said Tuesday that clinical trials of two experimental drugs produced favorable results for reducing the risk of heart disease.
One of those drugs, torcetrapib, is being tested in combination with Lipitor. Torcetrapib is designed to improve so-called good cholesterol while Lipitor reduces bad cholesterol, and a combination pill is crucial to Pfizer's
extending its cholesterol franchise.
The other drug is varenicline, a smoking-cessation drug. Pfizer says smoking doubles the risk of cardiovascular disease and triples the risk of death by heart attack. Clinical trial results were released Tuesday at the annual meeting of the American Heart Association in Dallas.
Pfizer said two midstage clinical trials of the torcetrapib-Lipitor combination showed that an increase of good cholesterol by 44% to 66% and a decrease of bad cholesterol by 41% to 60% among some 500 patients.
"These results were pivotal in our decision to move forward with a Phase 3
clinical trial program, the final stage in clinical development," said Dr. Joseph Feczko, Pfizer's chief medical officer in a prepared statement. "If this program is successful, this new approach could change the way physicians manage cholesterol and reduce further the risk of atherosclerosis in their patients."
Pfizer says its combination pill research is the largest clinical trial program in its history, covering some 25,000 patients "at hundreds of medical centers worldwide at a cost of about $800 million."
If the late-stage clinical trials are successful, many analysts say the combination pill could be available in the U.S. by 2008, helping preserve the Lipitor cholesterol franchise that provided $10.9 billion in sales -- and 24% of corporate revenue -- last year.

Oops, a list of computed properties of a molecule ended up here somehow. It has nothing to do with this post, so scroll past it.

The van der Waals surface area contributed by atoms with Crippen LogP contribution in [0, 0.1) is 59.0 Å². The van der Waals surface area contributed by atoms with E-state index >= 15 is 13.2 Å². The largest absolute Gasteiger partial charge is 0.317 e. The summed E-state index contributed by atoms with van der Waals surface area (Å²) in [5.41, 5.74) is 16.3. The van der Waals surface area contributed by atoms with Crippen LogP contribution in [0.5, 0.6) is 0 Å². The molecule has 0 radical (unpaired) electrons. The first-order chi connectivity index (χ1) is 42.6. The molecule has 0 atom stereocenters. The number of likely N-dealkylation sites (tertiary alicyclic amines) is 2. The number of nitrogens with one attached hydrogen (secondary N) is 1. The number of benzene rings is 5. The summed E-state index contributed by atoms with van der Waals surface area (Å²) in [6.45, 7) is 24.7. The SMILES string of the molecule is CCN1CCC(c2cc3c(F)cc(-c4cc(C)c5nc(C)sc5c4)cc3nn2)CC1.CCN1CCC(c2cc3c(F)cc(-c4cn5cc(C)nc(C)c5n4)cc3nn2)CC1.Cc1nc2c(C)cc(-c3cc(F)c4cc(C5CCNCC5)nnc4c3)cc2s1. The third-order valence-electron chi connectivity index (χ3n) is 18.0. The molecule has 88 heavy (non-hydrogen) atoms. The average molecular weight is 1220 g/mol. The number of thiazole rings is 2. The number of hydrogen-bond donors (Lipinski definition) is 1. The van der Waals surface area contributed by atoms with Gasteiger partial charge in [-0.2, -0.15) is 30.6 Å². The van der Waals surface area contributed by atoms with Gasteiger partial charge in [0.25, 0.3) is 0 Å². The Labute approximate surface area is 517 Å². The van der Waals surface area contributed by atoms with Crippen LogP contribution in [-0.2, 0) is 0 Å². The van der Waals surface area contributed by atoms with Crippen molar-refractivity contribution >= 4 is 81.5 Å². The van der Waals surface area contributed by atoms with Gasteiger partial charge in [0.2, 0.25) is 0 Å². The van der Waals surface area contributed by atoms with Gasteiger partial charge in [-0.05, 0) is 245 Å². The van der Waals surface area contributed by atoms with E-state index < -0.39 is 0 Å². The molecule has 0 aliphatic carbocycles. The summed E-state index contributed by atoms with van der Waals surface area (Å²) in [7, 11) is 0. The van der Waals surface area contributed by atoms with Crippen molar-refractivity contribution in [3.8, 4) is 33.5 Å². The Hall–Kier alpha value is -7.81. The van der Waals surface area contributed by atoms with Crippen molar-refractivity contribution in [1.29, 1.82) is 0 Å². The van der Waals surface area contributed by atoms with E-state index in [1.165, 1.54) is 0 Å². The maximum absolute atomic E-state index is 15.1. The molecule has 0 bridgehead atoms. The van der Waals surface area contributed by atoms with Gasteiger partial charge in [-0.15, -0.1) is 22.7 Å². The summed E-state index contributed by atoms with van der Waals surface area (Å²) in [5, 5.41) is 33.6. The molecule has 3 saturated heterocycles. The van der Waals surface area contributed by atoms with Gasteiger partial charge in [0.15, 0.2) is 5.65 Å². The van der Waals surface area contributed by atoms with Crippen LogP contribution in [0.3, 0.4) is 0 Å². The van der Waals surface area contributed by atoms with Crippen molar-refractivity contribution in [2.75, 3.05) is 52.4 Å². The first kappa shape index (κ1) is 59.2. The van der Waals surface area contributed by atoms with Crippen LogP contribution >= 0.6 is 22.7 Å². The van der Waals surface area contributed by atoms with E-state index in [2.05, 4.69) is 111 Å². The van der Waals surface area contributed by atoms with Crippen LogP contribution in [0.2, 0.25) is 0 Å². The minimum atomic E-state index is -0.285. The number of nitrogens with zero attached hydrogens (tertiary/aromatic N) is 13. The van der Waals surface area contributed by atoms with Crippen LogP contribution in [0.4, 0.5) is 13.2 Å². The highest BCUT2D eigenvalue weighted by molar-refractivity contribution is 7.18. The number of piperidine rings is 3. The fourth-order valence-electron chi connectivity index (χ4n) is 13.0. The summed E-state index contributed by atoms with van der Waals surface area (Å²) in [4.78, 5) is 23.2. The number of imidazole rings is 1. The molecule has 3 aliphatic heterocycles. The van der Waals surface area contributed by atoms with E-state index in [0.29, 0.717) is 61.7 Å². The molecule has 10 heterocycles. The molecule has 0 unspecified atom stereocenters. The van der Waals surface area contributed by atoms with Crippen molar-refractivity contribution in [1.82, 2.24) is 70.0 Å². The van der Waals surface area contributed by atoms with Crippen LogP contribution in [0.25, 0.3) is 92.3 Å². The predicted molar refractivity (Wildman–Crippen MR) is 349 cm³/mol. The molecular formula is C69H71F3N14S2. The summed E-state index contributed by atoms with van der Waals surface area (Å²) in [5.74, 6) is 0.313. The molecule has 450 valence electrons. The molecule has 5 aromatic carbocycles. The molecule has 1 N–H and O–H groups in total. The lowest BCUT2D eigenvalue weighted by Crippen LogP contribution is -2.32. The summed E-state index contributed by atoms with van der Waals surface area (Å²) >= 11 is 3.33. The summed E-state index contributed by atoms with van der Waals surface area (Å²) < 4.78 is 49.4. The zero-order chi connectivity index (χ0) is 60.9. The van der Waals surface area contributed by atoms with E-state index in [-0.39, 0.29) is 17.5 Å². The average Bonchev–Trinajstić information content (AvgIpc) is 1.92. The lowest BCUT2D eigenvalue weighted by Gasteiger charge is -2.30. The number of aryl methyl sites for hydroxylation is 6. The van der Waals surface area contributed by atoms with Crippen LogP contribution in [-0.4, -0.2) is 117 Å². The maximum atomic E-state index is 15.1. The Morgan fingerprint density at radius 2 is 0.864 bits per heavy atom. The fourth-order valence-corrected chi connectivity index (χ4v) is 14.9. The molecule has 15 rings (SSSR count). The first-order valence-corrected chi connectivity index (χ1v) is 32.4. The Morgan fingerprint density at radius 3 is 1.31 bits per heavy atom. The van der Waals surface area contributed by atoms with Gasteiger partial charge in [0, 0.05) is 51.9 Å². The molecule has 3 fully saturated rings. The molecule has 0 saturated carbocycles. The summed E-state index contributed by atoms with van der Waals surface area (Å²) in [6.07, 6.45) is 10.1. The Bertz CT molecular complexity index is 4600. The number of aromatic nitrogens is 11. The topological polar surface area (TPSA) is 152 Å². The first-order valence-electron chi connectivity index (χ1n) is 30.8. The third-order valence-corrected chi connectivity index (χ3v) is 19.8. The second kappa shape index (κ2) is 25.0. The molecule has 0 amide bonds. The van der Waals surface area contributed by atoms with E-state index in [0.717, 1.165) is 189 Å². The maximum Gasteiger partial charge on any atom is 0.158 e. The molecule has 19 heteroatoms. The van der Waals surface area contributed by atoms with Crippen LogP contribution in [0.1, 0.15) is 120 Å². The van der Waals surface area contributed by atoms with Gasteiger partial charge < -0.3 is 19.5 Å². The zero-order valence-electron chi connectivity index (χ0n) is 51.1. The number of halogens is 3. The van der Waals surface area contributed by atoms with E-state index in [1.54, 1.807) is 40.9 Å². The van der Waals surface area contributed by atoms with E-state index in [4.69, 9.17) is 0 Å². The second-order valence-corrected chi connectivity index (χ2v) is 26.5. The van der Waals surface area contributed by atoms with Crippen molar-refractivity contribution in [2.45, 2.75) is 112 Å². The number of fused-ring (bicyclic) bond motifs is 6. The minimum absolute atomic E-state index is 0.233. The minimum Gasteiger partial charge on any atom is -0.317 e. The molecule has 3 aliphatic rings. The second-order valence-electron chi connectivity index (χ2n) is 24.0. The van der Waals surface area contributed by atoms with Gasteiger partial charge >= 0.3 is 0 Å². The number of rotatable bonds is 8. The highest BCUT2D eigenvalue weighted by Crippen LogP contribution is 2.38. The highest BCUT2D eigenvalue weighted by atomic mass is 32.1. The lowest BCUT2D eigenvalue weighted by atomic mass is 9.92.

Lipitor's main U.S. patent expires in 2011, assuming that Pfizer survives a challenge by the Indian generic drugmaker
. A federal court judge's ruling is
expected later this year or early next year.
The smoking-cessation drug, varenicline, won't produce as much revenue, but it should get to the market several years ahead of the combination cholesterol drug. Earlier this month, Pfizer submitted applications to the Food and Drug Administration and the European Union for the drug whose brand name will be Champix.
The applications were backed by late-stage clinical trials that showed Champix performed better than the only prescription antismoking pill on the market, Zyban from
In two studies involving around 2,000 smokers, patients received either Champix, Zyban or a placebo for 12 weeks of treatment. Then they were monitored for another 40 weeks without treatment.
Pfizer said the quit rate for Champix patients was 44% after 12 weeks. That's a significant improvement over the 30% quit rate for Zyban patients and 18% for placebo recipients.